David McCullough’s John Adams is a step above the typical biographical writing. Granted, I don’t read many biographies, so my judgement may be skewed by a statistically small sample set, but I believe that if more biographies were like McCullough’s John Adams that I would find myself drawn to biographical writing more often. What makes this book notable is McCullough’s consistent and candid reliance upon letters written by Adams the man as well as letters and periodicals written by both his supporters and contemporary critics that provides a very balanced view of Adams. Prior to this reading my knowledge of Adams was limited, but McCullough’s biography provides a vivid and believable back-story about the revolutionary forefather that was at first unpopular and then later respected for defending the British soldiers involved in the Boston Massacre, was the voice behind Jefferson’s pen for the Declaration of Independence, was an ineffective and frustrated foreign diplomat during the revolutionary war, was the sole author of the Massachusetts Constitution, and of course was our first Vice President and our second President.
It goes without saying that Adams lived in the exciting and dynamically formative times of our nation’s birth but it seems impossible that he managed to be involved in every possible step of the nation’s formation (with the exception of battle). Despite his prolific political involvement, his letters and diaries show that his involvement was driven less from ambition and more from a profound sense of duty and dedication to his country and people. It seems that Adams was ready to retire from political involvement as soon as the Declaration of Independence was ratified, yet as he was soon called to travel across the Atlantic to serve as a diplomat to France and later Britain (with a side jaunt to Holland to secure loans for the new republic) Adams reluctantly accepted each calling despite his heart’s desire to decline. Despite his great sense of service and duty, Adams was a prideful man as noted when the first elections were held for president: although Adams reluctantly ran for office at the urging of his supporters he wrote that he would accept no less than the office of Vice President (for which he was granted).
The delicate balance of humble acceptance towards the call to service and self-aware pride in satisfying his duties displays the complexity and admiralty that made Adams the person of historical significance that he was. He was a deep thinker and well read (collecting a library over the years that would reach the 10,000 range in volumes) and always striving to improve his effectiveness in the political and social arena. Through his years his staunch and stubborn ways did cause him to develop enemies and even great friends like Franklin and Jefferson drifted from his influence. Adams was able to rekindle lost friendships and save face because he was always a noble statesmen in public life, always presenting an amenable and peaceful demeanor towards his enemies no matter how much animosity he have for another as secretly revealed through his diary entries. It was interesting to learn that Franklin and Adams were deeply rooted political partners during the establishment of the Declaration of Independence, but while in France Franklin appeared to back-stab Adams by limiting his influence as a diplomat. Jefferson and Adams had an off-and-on friendship that was at first closely tied during the Declaration, then distant due to issues revolving around slavery, then close again as Jefferson joined Adams in France, then they were nearly enemies when Jefferson served as Adams’ vice president, and finally as elder retired statesmen they once again mended their friendship through a prolific period of letters shared between them. Interestingly, Adams and Jefferson both died the same day on July 4th, 1826, on the 50th anniversary of the Declaration of Independence marking their bound authorship of that important document.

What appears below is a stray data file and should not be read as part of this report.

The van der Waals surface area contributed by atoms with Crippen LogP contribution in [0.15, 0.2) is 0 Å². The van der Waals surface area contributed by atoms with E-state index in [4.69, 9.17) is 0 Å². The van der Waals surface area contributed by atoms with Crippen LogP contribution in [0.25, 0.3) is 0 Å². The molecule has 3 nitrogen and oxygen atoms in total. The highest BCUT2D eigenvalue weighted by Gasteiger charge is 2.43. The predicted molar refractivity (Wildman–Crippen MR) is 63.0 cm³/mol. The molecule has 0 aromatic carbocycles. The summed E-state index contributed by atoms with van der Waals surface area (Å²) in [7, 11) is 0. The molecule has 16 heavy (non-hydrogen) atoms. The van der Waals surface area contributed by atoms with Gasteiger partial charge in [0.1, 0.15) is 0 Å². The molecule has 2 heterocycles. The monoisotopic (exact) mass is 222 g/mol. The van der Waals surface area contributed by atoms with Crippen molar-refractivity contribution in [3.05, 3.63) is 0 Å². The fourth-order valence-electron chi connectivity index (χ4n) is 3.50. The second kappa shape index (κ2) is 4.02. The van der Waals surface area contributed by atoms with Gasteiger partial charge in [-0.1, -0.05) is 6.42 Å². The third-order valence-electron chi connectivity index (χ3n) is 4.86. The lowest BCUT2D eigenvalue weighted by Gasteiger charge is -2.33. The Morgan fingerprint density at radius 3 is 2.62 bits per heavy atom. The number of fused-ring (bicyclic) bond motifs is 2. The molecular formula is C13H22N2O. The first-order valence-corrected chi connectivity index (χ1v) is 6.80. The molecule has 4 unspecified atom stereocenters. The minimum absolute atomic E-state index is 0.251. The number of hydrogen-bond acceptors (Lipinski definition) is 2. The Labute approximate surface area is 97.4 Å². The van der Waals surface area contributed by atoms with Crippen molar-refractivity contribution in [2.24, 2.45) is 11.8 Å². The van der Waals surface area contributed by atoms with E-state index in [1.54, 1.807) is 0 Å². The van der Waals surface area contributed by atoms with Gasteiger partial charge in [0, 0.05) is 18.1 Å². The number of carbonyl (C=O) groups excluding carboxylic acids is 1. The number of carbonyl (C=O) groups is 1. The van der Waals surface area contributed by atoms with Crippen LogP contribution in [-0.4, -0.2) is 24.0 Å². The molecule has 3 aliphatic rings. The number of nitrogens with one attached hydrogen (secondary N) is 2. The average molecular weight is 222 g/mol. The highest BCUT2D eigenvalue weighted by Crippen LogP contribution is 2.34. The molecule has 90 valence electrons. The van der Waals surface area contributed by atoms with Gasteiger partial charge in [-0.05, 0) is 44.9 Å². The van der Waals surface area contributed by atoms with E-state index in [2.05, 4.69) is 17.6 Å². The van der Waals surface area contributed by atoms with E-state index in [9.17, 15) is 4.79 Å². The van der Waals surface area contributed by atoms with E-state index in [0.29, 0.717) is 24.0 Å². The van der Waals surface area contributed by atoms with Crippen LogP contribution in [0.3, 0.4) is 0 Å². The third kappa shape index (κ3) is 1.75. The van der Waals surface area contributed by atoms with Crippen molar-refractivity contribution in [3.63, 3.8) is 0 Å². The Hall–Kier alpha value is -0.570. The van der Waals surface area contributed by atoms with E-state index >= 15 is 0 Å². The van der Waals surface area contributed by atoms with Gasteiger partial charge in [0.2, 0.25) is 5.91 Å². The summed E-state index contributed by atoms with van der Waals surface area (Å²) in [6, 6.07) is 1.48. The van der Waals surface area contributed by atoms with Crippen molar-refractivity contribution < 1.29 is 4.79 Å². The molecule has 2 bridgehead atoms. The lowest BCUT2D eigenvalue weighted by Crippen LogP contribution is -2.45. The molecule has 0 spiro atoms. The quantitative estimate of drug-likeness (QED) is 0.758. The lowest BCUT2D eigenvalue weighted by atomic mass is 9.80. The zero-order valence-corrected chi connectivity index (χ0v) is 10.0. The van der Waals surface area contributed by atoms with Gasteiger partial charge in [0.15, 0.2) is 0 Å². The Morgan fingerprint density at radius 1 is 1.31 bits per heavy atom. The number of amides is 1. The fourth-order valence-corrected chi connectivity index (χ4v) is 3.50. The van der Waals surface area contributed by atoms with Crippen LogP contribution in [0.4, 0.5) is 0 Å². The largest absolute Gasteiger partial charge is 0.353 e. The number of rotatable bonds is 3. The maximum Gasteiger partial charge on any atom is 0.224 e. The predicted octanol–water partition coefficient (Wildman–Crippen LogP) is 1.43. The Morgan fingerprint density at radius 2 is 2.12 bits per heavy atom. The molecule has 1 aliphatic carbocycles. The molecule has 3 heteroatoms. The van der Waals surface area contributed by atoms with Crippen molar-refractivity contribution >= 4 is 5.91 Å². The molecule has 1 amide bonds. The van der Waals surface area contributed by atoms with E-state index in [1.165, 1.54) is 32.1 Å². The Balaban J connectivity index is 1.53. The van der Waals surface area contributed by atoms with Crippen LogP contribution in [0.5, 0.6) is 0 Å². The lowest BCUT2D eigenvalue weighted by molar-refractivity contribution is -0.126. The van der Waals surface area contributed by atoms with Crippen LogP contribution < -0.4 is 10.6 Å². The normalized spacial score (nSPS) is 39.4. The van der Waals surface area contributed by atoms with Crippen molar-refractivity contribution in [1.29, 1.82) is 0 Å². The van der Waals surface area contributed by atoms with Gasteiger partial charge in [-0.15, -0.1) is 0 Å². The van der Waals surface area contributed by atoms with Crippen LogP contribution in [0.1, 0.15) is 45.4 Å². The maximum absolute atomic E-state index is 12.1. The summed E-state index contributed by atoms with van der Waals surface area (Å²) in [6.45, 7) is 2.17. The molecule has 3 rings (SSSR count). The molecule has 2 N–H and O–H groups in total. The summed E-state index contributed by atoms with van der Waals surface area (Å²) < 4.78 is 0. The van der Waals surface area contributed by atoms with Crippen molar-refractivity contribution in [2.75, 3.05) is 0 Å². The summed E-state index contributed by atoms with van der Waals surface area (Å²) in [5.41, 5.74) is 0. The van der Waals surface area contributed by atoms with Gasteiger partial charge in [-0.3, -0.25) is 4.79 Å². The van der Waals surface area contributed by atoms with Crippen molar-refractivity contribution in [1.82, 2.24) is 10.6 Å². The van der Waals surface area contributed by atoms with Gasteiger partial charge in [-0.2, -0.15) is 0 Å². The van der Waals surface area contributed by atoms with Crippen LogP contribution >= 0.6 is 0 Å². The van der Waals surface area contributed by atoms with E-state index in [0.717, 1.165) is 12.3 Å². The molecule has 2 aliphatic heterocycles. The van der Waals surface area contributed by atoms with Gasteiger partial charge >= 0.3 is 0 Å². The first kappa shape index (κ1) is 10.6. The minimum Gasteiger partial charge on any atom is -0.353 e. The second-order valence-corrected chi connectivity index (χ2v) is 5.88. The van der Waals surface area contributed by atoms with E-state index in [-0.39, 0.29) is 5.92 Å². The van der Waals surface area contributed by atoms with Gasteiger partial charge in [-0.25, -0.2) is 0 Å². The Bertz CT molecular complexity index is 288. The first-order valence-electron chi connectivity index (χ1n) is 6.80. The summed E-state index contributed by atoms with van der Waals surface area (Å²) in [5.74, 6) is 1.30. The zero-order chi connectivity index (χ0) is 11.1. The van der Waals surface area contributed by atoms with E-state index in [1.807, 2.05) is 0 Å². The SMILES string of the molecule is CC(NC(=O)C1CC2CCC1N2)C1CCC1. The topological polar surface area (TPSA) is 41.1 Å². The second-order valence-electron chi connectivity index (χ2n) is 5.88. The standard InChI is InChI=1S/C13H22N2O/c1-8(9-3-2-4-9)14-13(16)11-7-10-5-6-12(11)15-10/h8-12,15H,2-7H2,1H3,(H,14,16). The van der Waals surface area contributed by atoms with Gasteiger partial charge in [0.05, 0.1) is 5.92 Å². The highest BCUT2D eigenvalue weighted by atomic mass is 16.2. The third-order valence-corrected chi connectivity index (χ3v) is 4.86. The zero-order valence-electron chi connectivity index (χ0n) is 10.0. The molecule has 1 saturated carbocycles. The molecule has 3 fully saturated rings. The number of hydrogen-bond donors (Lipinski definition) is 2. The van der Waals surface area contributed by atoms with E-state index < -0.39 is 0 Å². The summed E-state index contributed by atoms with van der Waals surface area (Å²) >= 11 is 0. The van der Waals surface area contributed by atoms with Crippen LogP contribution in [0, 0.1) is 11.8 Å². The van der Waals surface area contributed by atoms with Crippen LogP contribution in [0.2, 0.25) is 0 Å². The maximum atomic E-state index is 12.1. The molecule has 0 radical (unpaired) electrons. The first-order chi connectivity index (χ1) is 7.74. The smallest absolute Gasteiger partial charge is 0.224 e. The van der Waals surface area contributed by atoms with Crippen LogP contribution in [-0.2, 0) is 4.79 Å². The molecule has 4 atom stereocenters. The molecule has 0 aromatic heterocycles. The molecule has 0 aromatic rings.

As I’ve noted, McCullough’s book is engaging through the author’s reliance on the many letters penned by Adams and his contemporaries. The most influential of all of Adams’ contemporaries was Abigail, his wife. Through all of the great works that Adams accomplished he struggled with loneliness and desperation when he was separated from his closest friend and life time partner and when they were together Adams was filled with zeal and determination. McCullough’s biography adeptly portrays the importance of the partnership of Abigail and John throughout all of Adams life in a touching and heartfelt way. When they lost their young children to disease and when their second son, Charles Adams, died of alcoholic cirrhosis the desperation of spirit was forever entombed in John and Abigail’s letters to each other. When their eldest and greatest son, John Quincy Adams, succeeded as a foreign diplomat, a senator, then Secretary of State, and ultimately won the race to become the 6th president, both John and Abigail rejoiced as forever witnessed in their shared letters. McCullough’s book is engaging not simply as a revelation of John Adams as a significant historical figure, but as a revelation of a unique and inspiring man that continues to live on through the many letters he shared with all whom he had influence.